Even though we haven’t yet written any actual contents in the new annotation, go ahead and build.

After the build completes, right-click the Pf2 deduction in the chart panel, and select “Refresh links.”

This causes PISE to load any new enrichments – like our new annotation – that may have been built since the deduction was first opened. Having done this, we can now right-click the node of interest (where $$N$$ is defined) one more time, and the context menu will now list our new annotation.

The on Pf2.I30 clause we added to the preamble of our annotation caused it to be linked to the node in this way, as an available enrichment.

## Building an example explorer#

We’ve started a new annotation, and linked it to a node, and we know what we want to do with it; namely, explore the numbers that are “primorials plus one,” and investigate the question of whether these numbers are in fact always prime or not.

In order to do that, we’re going to build an example explorer, using parameter and display widgets. See Examp Widgets in the reference manual, for the full details on how these widget types are coded.

### Getting started with a parameter chooser#

We’ll start with a parameter widget to help the user select a prime number. Update your annotation to look like this:

Listing 19 Adding an introduction, and a first parameter widget#
anno primorials_plus_one on Pf2.I30 @@@
Under the *reductio* assumption of the proof, that there are only finitely many
primes, the number $N$ always turns out to be prime. But what happens in the real
world, where there are in fact infinitely many primes?

We'll investigate numbers of the form of $N$, and check whether they're actually
prime or not.

Start by picking a prime number $p$.

<param:eg1_p>[]{
ptype: "Prime",
tex: "p",
}
@@@


and build.

After the build completes, we should open the annotation we’re developing, so we can see how it’s progressing. We can of course open it from the “Structure” tab in the sidebar, as usual, but this time let’s instead take advantage of the fact that we linked it to a node in the chart. Right-click the target node, as we did earlier,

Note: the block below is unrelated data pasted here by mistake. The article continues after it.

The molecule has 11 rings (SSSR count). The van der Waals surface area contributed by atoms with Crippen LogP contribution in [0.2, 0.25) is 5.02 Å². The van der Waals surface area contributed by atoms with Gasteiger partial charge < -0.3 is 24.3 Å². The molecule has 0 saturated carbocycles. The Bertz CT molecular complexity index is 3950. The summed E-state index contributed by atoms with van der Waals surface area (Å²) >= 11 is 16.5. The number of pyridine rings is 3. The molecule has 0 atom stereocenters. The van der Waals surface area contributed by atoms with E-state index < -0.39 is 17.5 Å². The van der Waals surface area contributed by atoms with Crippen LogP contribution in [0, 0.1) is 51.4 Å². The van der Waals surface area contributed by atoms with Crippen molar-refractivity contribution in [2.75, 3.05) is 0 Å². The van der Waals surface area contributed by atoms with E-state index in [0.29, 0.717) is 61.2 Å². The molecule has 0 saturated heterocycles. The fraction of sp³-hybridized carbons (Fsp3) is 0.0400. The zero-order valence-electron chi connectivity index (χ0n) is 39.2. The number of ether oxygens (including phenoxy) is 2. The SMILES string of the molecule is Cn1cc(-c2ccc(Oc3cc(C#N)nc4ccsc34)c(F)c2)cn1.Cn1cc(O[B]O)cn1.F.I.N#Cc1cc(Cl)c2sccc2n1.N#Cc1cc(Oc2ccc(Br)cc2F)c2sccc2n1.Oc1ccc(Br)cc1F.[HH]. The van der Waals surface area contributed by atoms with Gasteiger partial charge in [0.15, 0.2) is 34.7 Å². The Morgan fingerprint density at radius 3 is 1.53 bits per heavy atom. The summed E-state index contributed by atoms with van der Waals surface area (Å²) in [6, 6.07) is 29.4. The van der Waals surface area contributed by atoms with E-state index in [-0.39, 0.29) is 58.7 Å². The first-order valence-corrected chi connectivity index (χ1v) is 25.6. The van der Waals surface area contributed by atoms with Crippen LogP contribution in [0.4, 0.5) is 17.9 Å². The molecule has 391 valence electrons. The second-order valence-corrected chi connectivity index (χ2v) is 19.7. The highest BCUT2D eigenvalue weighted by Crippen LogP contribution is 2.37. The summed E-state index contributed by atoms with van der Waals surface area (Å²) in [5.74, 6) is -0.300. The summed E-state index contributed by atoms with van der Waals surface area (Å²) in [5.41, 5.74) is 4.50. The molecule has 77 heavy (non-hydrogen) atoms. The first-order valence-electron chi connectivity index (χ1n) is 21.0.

and this time click the name of our annotation in the context menu, in order to open it in a new notes panel.

Our annotation is shaping up nicely, with an introduction to explain its purpose, and a parameter “chooser panel” to help the user select a prime number $$p$$. However, as you look over the chooser panel, you may feel that it offers too much. After the buttons offering all the primes less than 100, there is a dropdown offering all the three-digit primes, and even a text box in which even larger primes may be entered manually. Will we need to go so far? Maybe not.

Supposing we decide to start with something more modest, we can go back now and edit our first param widget, adding an upper bound:

Listing 20 Putting an upper bound on the prime chooser widget#
anno primorials_plus_one on Pf2.I30 @@@
Under the *reductio* assumption of the proof, that there are only finitely many
primes, the number $N$ always turns out to be prime. But what happens in the real
world, where there are in fact infinitely many primes?

We'll investigate numbers of the form of $N$, and check whether they're actually
prime or not.

Start by picking a prime number $p$.

<param:eg1_p>[]{
ptype: "Prime",
tex: "p",
args: {
chooserUpperBound: 50,
}
}
@@@


After amending your param widget as above, rebuild. The prime chooser panel now offers a more limited selection.

See the reference on the Prime parameter type, for further details.

### Building a display#